Baraka Recounts, Instructs, Riffs about King and Black History

Amiri Baraka speaking at a podium to a crowd

Amiri Baraka

January 28, 2011 — Amiri Baraka – poet, playwright, composer, activist and teacher – treated a Thursday night audience of several hundred in the University of Virginia's Culbreth Theatre on to a lively talk about the importance of knowing 20th-century African-American history, peppering his stories, poems and political commentary with excerpts from the Rev. Martin Luther King Jr.'s speeches and letters.

The event was the last in January's lineup of the University's Martin Luther King Jr. Community Celebration, coordinated at U.Va. by Dr. Marcus Martin, interim vice president and chief officer for diversity and equity, and his team.

Events in the two-week commemoration of Martin Luther King featured talks, panel discussions, music and film that related to King's legacy through a range of topics from history to health care.

"This year's Martin Luther King Community Celebration exceeded our expectations," University President Teresa A. Sullivan said. "The celebration brought together members of our community to reflect on King's legacy and to discuss our roles in a diverse society. I'm grateful to Dr. Marcus Martin and to the community organizers who planned such a meaningful schedule of events. I hope the conversations that we started this month will continue in the days ahead."

The Baraka program also included the Black Voices chorus singing the black national anthem and introductory remarks from Maurice Apprey, dean of African-American Affairs, and education professor Patrice Grimes, interim associate dean of African-American Affairs.

Baraka, 76, told of how he first met King, a moment immortalized in a photographer's snapshot. For many years the photograph – of a surprised young black activist greeting King at his front door – hung in the Newark, N.J., city chambers, the city where Baraka was born and still resides. The youngster was Baraka, whose given name was LeRoi Jones (until he changed it not long after this meeting). King had just finished a march in Newark and stopped by to meet this man he had heard of.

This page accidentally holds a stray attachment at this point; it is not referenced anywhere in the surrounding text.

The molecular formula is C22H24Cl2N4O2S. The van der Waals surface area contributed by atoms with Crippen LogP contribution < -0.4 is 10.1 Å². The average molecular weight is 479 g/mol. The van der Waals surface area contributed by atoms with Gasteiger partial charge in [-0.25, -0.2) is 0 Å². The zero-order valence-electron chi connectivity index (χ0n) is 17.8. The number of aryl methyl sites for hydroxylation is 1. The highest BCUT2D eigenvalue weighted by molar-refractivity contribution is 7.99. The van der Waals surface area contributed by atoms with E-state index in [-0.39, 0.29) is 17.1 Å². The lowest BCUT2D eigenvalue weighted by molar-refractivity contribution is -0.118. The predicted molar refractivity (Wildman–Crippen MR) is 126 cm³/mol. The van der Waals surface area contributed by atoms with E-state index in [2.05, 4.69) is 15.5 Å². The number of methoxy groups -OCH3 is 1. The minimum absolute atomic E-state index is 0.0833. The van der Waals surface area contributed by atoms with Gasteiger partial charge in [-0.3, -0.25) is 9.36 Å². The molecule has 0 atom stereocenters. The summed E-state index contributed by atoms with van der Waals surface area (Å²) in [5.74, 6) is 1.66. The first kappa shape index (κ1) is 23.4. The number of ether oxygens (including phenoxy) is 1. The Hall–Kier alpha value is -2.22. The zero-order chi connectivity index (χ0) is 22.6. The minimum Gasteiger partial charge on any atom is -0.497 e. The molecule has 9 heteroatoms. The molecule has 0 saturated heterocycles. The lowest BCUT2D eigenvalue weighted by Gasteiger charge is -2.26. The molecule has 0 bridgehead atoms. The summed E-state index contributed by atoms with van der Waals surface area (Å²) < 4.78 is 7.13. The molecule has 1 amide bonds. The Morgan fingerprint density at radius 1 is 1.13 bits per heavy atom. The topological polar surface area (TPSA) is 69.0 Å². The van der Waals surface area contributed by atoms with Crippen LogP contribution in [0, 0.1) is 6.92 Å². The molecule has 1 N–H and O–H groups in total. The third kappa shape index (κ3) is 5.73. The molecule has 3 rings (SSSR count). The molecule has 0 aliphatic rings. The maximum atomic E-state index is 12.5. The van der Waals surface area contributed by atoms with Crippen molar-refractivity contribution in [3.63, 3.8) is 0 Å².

He looked tired and was dressed casually, Baraka said.

A week later he was shot dead in Memphis.

The photo was taken down, an office worker told him, some time after Baraka wrote a poem about Sept. 11 that was critical of white, corporate America. Baraka was asked to give up his post as poet laureate of New Jersey or apologize for the poem, but he refused to do either.

He read "Somebody Blew Up America," while periodically drumming on the podium and interjecting a jazzy tune.

"... Who make the credit cards
Who get the biggest tax cut
Who walked out of the Conference
Against Racism
Who killed Malcolm, Kennedy & his Brother
Who killed Dr. King, Who would want such a thing?"

Baraka said he didn't agree with King's nonviolent tactics at the time of the civil rights leader's unexpected visit in the early 1960s, but has come to appreciate him more in his adult years. King had to fight for basic civil rights for black Southerners. In the North, the struggle was more about opportunities for self-determination, Baraka said. Many of the young activists agreed more with Malcolm X – that you treat people the way they treated you, he said.

For African-Americans, losing King and Malcolm X when they were young – both men were 39 when they were assassinated – was a terrible blow, he said. He encouraged students to study the life of Jesus, as well as the lives of King and Malcolm X, and to look at how and why they pushed for changes that were resisted in their day.